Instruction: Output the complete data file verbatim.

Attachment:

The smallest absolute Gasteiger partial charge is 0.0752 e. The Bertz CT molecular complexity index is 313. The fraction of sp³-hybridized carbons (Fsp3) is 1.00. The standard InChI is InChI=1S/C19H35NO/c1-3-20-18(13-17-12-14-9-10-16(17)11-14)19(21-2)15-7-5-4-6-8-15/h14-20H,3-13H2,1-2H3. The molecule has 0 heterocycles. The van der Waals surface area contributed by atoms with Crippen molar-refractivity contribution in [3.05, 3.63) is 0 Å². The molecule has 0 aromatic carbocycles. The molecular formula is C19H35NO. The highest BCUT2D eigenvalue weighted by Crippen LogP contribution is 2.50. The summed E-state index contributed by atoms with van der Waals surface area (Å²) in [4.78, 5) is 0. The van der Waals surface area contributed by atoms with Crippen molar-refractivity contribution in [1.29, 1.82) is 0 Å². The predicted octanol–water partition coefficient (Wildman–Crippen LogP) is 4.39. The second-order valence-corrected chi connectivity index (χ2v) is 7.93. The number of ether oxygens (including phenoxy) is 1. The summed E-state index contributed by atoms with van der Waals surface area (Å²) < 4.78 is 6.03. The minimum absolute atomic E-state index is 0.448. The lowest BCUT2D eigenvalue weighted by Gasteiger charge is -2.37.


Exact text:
The smallest absolute Gasteiger partial charge is 0.0752 e. The Bertz CT molecular complexity index is 313. The fraction of sp³-hybridized carbons (Fsp3) is 1.00. The standard InChI is InChI=1S/C19H35NO/c1-3-20-18(13-17-12-14-9-10-16(17)11-14)19(21-2)15-7-5-4-6-8-15/h14-20H,3-13H2,1-2H3. The molecule has 0 heterocycles. The van der Waals surface area contributed by atoms with Crippen molar-refractivity contribution in [3.05, 3.63) is 0 Å². The molecule has 0 aromatic carbocycles. The molecular formula is C19H35NO. The highest BCUT2D eigenvalue weighted by Crippen LogP contribution is 2.50. The summed E-state index contributed by atoms with van der Waals surface area (Å²) in [4.78, 5) is 0. The van der Waals surface area contributed by atoms with Crippen molar-refractivity contribution in [1.29, 1.82) is 0 Å². The predicted octanol–water partition coefficient (Wildman–Crippen LogP) is 4.39. The second-order valence-corrected chi connectivity index (χ2v) is 7.93. The number of ether oxygens (including phenoxy) is 1. The summed E-state index contributed by atoms with van der Waals surface area (Å²) < 4.78 is 6.03. The minimum absolute atomic E-state index is 0.448. The lowest BCUT2D eigenvalue weighted by Gasteiger charge is -2.37.